Natural Wound Healer: Another very useful tip many dog owners apply is using Catnip to tread wounds/cuts that dogs may suffer from, thanks to the antibacterial properties that this plant contains.

The two most common forms of Catnip that dog owners use to heal external wounds and cuts on their dogs are Catnip in its oil form and Catnip in its natural form.

Mosquito Repellent: Another very useful tip many dog owners like to put into practice is making use of Catnip on their dogs in order to benefit from the properties it contains that allow it to act as a very powerful mosquito repellent [5].

Of course, depending on the area you live in and where your dog spends most of their time, this tip may or may not be very beneficial to you.

How Can Dogs Have Catnip?

For whatever reason you may be considering giving your dog Catnip, there are several different ways you can go about doing this, and we’ve covered the easiest and most common ways in the list below.

Mixed With Food: One of the most common and easiest ways that dog owners like to give their dogs Catnip in is by mixing the specific dosage with a meal of dog food that their dog is having at the time.

This can very easily be done if you buy a bag of ground Catnip that you can sprinkle whatever dose they require on their food and easily mix it in afterwards, as suggested in this article by VetInfo.

A general recommendation that’s often suggested if you plan on giving your dog Catnip with their food is to add anywhere from 1/8 teaspoon to 1/4 teaspoon to their food for every one pound of dog food they’re eating.

This can also be done if you choose to get Catnip in the form of oil and add in whatever dosage your dog requires into their food and mix them as well.

Mixed With Water: Other dog owners prefer not to mix Catnip with their dog’s food, but rather add a few leaves to their dog’s water bowl and let them reap the effects of this plant that way.

How Much Catnip Can My Dog Have?

As we always say whenever the subject of dosages is brought up in the conversation, you should ALWAYS, first and foremost, talk to your veterinarian about this.

Discuss with your veterinarian why you’re considering giving your dog Catnip in the first place, let them know of what your goal from doing this is, let them know of any health issues your dog is currently going through, any medication they’re currently taking, etc ..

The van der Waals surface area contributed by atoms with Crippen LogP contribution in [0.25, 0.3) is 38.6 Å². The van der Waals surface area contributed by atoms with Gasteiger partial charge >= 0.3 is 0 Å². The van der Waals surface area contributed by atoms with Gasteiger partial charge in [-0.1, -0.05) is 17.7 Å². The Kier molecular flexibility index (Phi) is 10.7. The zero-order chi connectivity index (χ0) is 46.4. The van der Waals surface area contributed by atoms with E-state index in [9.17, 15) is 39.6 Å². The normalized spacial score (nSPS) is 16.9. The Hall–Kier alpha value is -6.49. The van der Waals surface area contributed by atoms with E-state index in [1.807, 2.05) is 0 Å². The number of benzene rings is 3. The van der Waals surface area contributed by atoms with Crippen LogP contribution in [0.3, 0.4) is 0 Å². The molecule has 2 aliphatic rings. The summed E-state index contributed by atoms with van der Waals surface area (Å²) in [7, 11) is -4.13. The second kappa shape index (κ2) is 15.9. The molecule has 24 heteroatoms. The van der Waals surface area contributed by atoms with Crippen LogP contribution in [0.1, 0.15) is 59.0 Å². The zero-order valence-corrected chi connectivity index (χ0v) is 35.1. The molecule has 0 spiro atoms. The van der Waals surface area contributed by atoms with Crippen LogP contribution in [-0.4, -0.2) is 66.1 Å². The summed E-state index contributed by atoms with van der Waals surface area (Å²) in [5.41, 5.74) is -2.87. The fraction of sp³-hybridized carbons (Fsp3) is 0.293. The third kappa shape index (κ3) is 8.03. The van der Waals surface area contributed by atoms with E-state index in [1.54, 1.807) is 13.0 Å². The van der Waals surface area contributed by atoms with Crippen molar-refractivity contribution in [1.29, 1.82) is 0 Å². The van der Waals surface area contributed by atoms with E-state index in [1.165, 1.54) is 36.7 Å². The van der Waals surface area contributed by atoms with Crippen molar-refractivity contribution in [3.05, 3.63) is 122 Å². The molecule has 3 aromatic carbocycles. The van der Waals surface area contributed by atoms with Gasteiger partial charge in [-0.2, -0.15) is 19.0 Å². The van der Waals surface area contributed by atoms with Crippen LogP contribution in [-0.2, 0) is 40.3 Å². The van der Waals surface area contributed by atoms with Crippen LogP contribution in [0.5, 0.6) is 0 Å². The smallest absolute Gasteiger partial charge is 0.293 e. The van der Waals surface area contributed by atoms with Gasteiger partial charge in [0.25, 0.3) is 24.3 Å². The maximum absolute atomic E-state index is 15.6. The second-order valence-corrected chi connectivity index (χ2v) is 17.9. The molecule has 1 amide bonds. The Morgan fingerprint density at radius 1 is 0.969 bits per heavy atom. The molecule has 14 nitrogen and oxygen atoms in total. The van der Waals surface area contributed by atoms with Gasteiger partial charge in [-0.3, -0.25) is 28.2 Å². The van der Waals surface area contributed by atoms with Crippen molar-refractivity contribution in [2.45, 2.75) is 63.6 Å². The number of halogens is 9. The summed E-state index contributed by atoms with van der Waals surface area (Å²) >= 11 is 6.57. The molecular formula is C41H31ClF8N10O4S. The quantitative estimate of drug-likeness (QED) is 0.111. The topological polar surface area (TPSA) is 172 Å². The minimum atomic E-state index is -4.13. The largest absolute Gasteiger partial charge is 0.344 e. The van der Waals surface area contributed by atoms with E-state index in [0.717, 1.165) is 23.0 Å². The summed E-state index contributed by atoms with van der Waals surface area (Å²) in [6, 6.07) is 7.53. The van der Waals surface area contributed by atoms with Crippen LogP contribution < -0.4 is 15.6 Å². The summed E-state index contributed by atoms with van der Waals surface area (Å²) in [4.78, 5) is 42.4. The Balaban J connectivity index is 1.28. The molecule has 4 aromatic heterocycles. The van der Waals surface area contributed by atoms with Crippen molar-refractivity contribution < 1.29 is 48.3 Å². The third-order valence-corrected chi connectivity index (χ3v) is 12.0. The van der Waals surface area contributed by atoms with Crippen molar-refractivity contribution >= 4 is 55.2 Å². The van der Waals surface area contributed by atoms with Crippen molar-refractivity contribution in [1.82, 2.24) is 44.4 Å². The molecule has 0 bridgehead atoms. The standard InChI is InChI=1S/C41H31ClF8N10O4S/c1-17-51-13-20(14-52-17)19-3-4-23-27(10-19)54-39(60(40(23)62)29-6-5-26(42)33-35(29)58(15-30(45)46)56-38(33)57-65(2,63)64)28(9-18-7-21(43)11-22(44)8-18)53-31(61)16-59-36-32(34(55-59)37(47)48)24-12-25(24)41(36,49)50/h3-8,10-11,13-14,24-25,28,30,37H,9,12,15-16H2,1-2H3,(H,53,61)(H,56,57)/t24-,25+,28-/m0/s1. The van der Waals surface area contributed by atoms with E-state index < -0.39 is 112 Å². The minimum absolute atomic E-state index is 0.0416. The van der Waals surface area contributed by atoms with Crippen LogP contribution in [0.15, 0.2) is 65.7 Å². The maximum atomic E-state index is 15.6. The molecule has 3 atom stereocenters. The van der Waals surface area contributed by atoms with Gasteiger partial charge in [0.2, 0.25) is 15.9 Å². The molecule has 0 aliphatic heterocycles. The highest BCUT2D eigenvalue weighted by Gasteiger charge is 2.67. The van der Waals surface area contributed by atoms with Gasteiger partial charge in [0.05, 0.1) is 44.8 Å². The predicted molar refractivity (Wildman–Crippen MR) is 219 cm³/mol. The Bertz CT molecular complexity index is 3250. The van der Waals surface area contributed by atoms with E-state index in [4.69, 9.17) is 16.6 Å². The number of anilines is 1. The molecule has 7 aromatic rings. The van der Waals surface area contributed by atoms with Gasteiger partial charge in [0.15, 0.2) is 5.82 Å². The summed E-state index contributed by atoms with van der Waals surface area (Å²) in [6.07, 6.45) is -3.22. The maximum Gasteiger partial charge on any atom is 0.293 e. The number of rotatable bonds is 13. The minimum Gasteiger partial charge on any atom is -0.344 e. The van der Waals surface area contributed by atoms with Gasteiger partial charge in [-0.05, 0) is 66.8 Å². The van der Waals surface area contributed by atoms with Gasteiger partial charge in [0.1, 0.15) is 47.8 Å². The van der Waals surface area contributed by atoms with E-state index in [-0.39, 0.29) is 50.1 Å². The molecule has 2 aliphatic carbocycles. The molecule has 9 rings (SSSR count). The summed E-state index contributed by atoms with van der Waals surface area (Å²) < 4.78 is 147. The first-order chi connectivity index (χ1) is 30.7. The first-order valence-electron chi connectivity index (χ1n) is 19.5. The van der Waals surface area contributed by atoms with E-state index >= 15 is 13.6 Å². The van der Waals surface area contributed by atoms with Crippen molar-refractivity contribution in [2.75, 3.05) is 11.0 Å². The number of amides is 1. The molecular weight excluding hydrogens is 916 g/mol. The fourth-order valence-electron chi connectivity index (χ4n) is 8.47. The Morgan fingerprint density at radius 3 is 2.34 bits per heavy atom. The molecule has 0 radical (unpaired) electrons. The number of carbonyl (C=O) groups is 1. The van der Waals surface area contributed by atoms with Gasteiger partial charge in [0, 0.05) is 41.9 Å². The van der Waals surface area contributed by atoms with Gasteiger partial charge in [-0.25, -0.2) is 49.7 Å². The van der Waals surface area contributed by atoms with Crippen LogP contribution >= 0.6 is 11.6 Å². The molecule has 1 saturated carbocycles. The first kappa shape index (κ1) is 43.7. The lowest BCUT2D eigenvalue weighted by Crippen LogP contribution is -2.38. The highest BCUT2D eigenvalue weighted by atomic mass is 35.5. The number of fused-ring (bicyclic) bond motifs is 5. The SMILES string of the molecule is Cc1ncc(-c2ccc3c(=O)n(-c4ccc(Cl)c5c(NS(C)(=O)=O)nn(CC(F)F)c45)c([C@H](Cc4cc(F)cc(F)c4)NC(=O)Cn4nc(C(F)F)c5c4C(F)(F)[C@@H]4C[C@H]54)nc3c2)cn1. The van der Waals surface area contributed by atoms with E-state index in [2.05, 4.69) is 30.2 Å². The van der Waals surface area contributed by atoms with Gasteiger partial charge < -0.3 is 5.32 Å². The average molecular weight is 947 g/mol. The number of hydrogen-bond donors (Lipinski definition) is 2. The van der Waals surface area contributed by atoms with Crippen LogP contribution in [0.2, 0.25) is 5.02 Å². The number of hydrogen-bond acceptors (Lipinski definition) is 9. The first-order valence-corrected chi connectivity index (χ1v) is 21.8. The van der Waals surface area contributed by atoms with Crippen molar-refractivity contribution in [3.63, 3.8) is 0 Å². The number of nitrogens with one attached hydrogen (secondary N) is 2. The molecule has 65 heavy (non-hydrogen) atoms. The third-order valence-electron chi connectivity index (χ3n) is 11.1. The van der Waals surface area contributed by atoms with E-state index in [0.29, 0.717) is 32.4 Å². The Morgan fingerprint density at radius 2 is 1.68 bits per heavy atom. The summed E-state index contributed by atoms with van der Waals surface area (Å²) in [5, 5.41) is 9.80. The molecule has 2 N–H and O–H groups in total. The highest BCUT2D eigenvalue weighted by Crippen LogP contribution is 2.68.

These issues and a whole other stuff that’s bound to get brought up in the conversation (or they’ll ask you by themselves) will make it much easier for them to tell you whether giving your dog Catnip in the first place is a good idea or not, and how much of it you should be giving your dog to avoid any health complications that may have otherwise developed down the line.

Not only will excessive amounts of Catnip given to your dog cause several different health problems with time, this will also lead to digestive system trouble in no time.

One of the reasons why Catnip is given to dogs to begin with is to relieve different forms of gastrointestinal upset, but given to them in excessive amounts, Catnip will be a cause of gastrointestinal upset rather than a form of help.

When Should I Not Give My Dog Catnip On My Own?

One of the most important notes that must be made when it comes to catnip and dogs is that you should never attempt to give your dog any dose of Catnip on your own if you’re doing so for a medical reason.

Any amount of Catnip given to dogs for any medical reason that may be should always be approved and supervised by a veterinarian beforehand.

You should also be very careful not to give your dog any Catnip in the following cases.

– Your dog is currently taking medication that may cause conflict with Catnip (this is something your veterinarian should let you know about after you talk to them about giving Catnip to your dog)

– Your dog is pregnant

– Your dog is lactating

Resources

1. How Does Catnip Work Its Magic on Cats? https://www.scientificamerican.com/article/experts-how-does-catnip-work-on-cats/

2.Nepeta cataria https://pfaf.org/user/Plant.aspx?LatinName=Nepeta+cataria

3. Digestive System of the Dog https://www.vetmed.wsu.edu/outreach/Pet-Health-Topics/categories/cat-and-dog-anatomy/digestive-system-of-the-dog

4. Natural remedies for anxious dogs https://www.mnn.com/family/pets/stories/7-natural-remedies-for-anxious-dogs

5. Do mosquitoes bite dogs https://www.orkin.com/other/mosquitoes/do-mosquitoes-bite-dogs